Affordable homes are not affordable by those on minimum wage without support from HB, those on benefits might be helped by designation of Intermediate Rent taking them out of the capping regime but would they then fall foul of LHA? would need to look at the logic behind this idea.

    Basically though the doom mongers amongst us who said that Affordable Homes were a disaster waiting to happen are slowly being proved correct.

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  • Tenants that live in social housing are tired of being classed as a sub species by the government and the media.

    For too long the debate has been about the financial situation that bankers placed all of us in, what is the point of building 'affordable' houses that no one family living on low wages can afford thus placing them at risk of falling into debt?

    Tenantplus and Alex have cogent points, there needs to be a focus on the human element here and not just the financial side of the debate.

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  • Exasperated me...

    I have a satellite dish on my wall, but if you look not even real close you will see it is connected to nothing, if you look on the roof there is a TV aerial again not connected to anything, I do not have ANY TV let alone a 52" Flat screen, they peripherals may be there but very few are connected, you must stop listening to the drivel SCAMeron keeps churning out, nobody on Social Security can afford any luxuries unless they are at some point breaking the law, I know I can't, I end up after paying utility bills, etc with £15 a week to feed and clothe myself with as well as buy household products, you know luxuries like toilet paper?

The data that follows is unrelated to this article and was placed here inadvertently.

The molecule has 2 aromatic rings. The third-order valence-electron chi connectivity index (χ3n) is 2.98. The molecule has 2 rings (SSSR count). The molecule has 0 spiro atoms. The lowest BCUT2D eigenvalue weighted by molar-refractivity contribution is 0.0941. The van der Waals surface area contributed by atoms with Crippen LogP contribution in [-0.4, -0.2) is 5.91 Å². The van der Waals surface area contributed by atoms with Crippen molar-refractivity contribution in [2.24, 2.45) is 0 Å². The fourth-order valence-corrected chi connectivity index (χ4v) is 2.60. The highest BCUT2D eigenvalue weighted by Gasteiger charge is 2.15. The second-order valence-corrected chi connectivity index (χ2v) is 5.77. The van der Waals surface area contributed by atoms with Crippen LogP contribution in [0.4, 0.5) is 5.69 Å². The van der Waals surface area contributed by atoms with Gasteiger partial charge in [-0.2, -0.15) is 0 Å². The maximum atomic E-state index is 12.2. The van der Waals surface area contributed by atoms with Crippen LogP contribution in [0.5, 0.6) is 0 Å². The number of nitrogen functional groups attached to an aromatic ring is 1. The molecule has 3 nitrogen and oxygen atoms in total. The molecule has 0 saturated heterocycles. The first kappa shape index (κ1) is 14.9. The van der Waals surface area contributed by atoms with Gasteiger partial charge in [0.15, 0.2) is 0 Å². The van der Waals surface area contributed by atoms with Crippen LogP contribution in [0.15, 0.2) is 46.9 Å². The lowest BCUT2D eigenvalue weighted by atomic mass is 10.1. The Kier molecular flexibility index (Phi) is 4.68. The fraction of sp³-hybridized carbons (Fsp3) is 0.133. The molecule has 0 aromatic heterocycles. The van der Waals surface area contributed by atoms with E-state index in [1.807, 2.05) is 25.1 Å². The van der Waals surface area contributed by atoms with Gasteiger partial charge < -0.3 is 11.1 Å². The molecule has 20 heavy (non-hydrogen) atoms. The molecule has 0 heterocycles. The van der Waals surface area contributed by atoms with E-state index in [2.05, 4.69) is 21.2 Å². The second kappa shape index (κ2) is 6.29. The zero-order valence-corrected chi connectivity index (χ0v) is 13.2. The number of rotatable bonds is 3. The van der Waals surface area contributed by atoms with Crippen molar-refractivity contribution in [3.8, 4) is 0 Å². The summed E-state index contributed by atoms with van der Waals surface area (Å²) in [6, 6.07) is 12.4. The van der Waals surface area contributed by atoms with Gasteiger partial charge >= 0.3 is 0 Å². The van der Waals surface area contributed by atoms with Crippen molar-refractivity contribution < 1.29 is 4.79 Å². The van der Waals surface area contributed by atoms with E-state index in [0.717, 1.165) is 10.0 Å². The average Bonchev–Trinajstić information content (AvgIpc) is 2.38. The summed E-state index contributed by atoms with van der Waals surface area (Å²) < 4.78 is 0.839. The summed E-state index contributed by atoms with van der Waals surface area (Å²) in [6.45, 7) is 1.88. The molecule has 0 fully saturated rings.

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  • Joe Halewood

    I said the affordable (sic) rent model would create further dependency and would also see more tenants hit by the benefit cap in March...2012 and so this 'new' research some 15 months later is laughable. It was always going to be the case and no more than stating the bl**dy obvious.

    I also said in December 2011 it would increase the HB bill which Shapps strenuously denied only for the NAO to confirm it would do precisely that.

    Many others held the same view and again this wasn't rocket science just stating the obvious so why this 'new' research is even worthy of publication (other than as a bit of free advertising for the researchers) is beyond me!

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  • Chris

    Why is this being reported as if it were not predicted - it was, by commentators on this very portal, but not by any of the political elite who are now so far distant from any reality that they are more likely to believe their own spin than the chicken roosting on their shoulder.

    Nice touch IH - if memory serves me correctly your picture is of the only affordable home built as a direct result of the Shapps reforms whilst he was Housing Minister. Moaning about the poor show of the thousands of homes built by his predecessors the gabby demoniser could only produce one unit whilst in office - if anything measures the reality of spin versus action it is that duplicitous and multi-personality creature’s performance. Shame it's not as criminal as it is a social offence for politicians to behave such.